THE UNIMAGINABLE MATHEMATICS OF BORGES’ LIBRARY OF BABEL

Brian Hayes in American Scientist:

Borges Among the South American writers well known to North American readers, Jorge Luis Borges is the cool, cerebral one. His austere little fable titled “The Library of Babel,” first published in 1944, describes a universal library—universal both in the sense that it fills the universe and also in the sense that it contains at least one copy of everything:

All—the detailed history of the future, the autobiographies of the archangels, the faithful catalog of the Library, thousands and thousands of false catalogs, the proof of the falsity of those false catalogs, a proof of the falsity of the true catalog, the gnostic gospel of Basilides, the commentary upon that gospel, the true story of your death, the translation of every book into every language . . .

The list goes on, but you get the idea. The secret behind this limitless collection of implausible texts lies in simple combinatorics. All those documents—and plenty more!—are guaranteed to be present somewhere on the shelves of the library because the books include every possible sequence of symbols that can be assembled from a fixed alphabet in a certain number of pages.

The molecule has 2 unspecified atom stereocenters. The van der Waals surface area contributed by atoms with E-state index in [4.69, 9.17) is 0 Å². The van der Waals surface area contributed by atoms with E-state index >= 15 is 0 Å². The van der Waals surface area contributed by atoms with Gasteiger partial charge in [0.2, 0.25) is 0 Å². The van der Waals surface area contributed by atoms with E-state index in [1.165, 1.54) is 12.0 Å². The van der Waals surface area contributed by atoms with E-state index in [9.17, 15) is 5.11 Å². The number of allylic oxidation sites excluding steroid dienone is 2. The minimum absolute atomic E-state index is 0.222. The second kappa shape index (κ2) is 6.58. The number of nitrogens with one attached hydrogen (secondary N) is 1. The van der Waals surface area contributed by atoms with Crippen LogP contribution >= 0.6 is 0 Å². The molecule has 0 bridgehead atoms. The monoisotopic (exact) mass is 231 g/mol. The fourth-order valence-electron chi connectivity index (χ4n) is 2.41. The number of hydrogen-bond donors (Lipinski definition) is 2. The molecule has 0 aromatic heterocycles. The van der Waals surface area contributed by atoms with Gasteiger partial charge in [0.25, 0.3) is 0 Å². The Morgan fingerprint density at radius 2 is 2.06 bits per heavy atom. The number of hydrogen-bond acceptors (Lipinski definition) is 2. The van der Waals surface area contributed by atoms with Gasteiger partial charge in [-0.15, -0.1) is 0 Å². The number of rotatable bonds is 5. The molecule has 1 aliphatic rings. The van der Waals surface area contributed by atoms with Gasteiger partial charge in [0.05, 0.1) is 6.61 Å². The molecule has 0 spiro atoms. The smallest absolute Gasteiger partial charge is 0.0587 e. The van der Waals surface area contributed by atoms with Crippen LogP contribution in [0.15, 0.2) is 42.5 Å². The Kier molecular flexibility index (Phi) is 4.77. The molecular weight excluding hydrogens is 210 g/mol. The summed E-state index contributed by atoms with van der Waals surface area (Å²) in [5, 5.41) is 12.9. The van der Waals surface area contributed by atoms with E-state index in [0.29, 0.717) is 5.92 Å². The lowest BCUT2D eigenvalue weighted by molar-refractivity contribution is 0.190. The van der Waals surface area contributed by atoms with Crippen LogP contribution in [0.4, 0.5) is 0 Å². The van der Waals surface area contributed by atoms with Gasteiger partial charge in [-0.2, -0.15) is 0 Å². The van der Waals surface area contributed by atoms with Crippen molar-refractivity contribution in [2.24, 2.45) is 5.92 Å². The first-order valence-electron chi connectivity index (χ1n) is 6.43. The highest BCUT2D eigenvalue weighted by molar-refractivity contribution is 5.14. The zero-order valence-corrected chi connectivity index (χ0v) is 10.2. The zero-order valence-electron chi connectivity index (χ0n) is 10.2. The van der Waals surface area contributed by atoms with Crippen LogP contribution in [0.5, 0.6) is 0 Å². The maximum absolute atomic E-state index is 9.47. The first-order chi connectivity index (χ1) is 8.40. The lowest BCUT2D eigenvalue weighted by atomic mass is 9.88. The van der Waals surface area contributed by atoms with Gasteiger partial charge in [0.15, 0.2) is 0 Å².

In William Goldbloom Bloch’s mathematical companion to “The Library of Babel,” the first task is to calculate the number of distinct books that can be created in this way. There’s not much to it. Borges tells us that the alphabet of the books is restricted to 25 symbols (22 letters, the comma, the period and the word space). He also mentions that each book has 410 pages, with 40 lines of 80 characters on each page. Thus a book consists of 410 × 40 × 80 = 1,312,000 symbols. There are 25 choices for each of these symbols, and so the library’s collection consists of 251,312,000 books.

More here.

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